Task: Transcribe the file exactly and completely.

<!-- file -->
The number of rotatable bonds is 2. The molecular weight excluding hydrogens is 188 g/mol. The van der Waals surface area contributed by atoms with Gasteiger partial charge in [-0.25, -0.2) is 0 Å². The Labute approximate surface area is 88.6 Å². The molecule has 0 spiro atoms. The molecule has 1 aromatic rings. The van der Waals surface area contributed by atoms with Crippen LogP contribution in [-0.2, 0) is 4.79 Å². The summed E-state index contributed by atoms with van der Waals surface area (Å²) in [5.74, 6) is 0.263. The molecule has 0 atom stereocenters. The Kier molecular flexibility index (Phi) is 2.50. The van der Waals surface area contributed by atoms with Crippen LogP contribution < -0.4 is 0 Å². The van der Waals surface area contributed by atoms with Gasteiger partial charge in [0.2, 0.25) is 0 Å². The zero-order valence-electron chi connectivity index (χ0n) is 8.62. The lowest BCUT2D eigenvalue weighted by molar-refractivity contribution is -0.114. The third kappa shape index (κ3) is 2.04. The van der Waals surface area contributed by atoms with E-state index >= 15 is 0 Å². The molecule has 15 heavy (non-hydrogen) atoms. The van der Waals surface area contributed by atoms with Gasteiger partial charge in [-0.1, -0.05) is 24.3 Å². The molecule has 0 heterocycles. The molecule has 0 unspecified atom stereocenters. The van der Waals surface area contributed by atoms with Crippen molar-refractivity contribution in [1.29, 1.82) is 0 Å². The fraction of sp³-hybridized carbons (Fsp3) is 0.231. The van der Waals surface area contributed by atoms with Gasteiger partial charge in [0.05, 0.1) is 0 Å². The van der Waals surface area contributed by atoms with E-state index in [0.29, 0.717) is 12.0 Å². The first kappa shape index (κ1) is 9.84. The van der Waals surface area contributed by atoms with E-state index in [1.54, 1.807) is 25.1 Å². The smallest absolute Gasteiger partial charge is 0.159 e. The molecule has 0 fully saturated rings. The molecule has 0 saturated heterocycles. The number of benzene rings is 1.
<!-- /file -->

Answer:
The number of rotatable bonds is 2. The molecular weight excluding hydrogens is 188 g/mol. The van der Waals surface area contributed by atoms with Gasteiger partial charge in [-0.25, -0.2) is 0 Å². The Labute approximate surface area is 88.6 Å². The molecule has 0 spiro atoms. The molecule has 1 aromatic rings. The van der Waals surface area contributed by atoms with Crippen LogP contribution in [-0.2, 0) is 4.79 Å². The summed E-state index contributed by atoms with van der Waals surface area (Å²) in [5.74, 6) is 0.263. The molecule has 0 atom stereocenters. The Kier molecular flexibility index (Phi) is 2.50. The van der Waals surface area contributed by atoms with Crippen LogP contribution < -0.4 is 0 Å². The van der Waals surface area contributed by atoms with Gasteiger partial charge in [0.2, 0.25) is 0 Å². The zero-order valence-electron chi connectivity index (χ0n) is 8.62. The lowest BCUT2D eigenvalue weighted by molar-refractivity contribution is -0.114. The third kappa shape index (κ3) is 2.04. The van der Waals surface area contributed by atoms with E-state index >= 15 is 0 Å². The molecule has 15 heavy (non-hydrogen) atoms. The van der Waals surface area contributed by atoms with Gasteiger partial charge in [-0.1, -0.05) is 24.3 Å². The molecule has 0 heterocycles. The molecule has 0 unspecified atom stereocenters. The van der Waals surface area contributed by atoms with Crippen molar-refractivity contribution in [1.29, 1.82) is 0 Å². The fraction of sp³-hybridized carbons (Fsp3) is 0.231. The van der Waals surface area contributed by atoms with Gasteiger partial charge in [0.05, 0.1) is 0 Å². The van der Waals surface area contributed by atoms with E-state index in [0.29, 0.717) is 12.0 Å². The first kappa shape index (κ1) is 9.84. The van der Waals surface area contributed by atoms with E-state index in [1.54, 1.807) is 25.1 Å². The smallest absolute Gasteiger partial charge is 0.159 e. The molecule has 0 fully saturated rings. The molecule has 0 saturated heterocycles. The number of benzene rings is 1.